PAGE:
False things you believe about climate change

Of all the things we know about climate change, the most pervasive is probably this one: Climate change is really freaking scary. And that might also be the biggest reason so many people continue to believe other things about climate change that just aren't true. It's just so much easier to not believe in zombies than it is to admit that your house might be surrounded by them. Friends, it's time to open your front door and stare right into the approaching horde. Hopefully, once you can see them coming, you won't really have a choice but to unsheath your katana and start cutting them down.

The Sun affects climate change

The Earth is warm because the Sun is hot. Even flat-Earthers, toddlers, and most members of Congress can agree on that one. But is it possible that the reason the Earth is getting even warmer is also because of the Sun? Some people speculate that natural changes in the Earth/Sun dynamic or in the temperature of the Sun itself might actually contribute to global climate changes, and if that's true, it's a fairly solid excuse for inaction — we can't change the temperature of the Sun or the orbit of our planet, so we can't do anything about climate change, either.

According to the Union of Concerned Scientists, if you consider a larger time-scale (counted in millions of years), a change in the intensity of heat from the Sun does impact climate. That's what caused the ice ages, for example. But it can't explain the rapid increase in temperature we've seen over the past couple decades, especially since the Sun has actually been cooling down for the last 35 years. And anyway, a collective shrug is a bad way to handle impending disaster — it's kind of like saying that nothing should be done about the zombie horde just because you didn't personally engineer the virus that's making the dead rise from their graves.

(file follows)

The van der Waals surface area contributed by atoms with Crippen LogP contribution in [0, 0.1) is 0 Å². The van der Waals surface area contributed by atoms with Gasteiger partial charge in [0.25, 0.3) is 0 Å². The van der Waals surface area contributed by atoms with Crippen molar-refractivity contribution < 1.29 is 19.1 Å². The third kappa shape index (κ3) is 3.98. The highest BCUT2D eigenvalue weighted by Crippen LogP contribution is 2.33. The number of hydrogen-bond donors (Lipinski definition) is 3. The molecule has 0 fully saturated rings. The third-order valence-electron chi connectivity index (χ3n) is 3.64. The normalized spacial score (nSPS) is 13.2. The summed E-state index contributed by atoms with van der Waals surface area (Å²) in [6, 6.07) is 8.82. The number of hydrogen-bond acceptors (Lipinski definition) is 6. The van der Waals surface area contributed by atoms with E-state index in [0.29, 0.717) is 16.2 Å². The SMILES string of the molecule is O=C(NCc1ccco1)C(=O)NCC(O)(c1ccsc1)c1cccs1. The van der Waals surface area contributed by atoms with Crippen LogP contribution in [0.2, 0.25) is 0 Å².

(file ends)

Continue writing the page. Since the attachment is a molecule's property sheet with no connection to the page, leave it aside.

Increased CO2 is a side effect of climate change, not the cause of it

Back when humans were riding mammoths and battling armies of saber-toothed tigers (just kidding, that never happened), the gradual warming period that hailed the end of the ice age was followed by an increase in CO2, not preceded by it. In other words, the Earth warmed up, and then CO2 started to rise, so the warming couldn't have been a result of increased CO2 because the increase in CO2 came second.

Some people are quite smug when using this particular little factoid as an argument against climate change, but they're missing the big picture. The fact that CO2 increases as the planet's temperature rises is not a reason to discount global climate change, though it may be a reason to start digging the underground bunker you and your family will have to live in once the Earth becomes unfriendly to human life. According to Skeptical Science, as global temperatures rise, the warming seas release even more CO2 into the atmosphere, which makes the planet warm more, which in turn makes the seas release even more CO2 into the atmosphere. So human-initiated climate change is what gets that ball rolling in the first place. Would you like to borrow a shovel?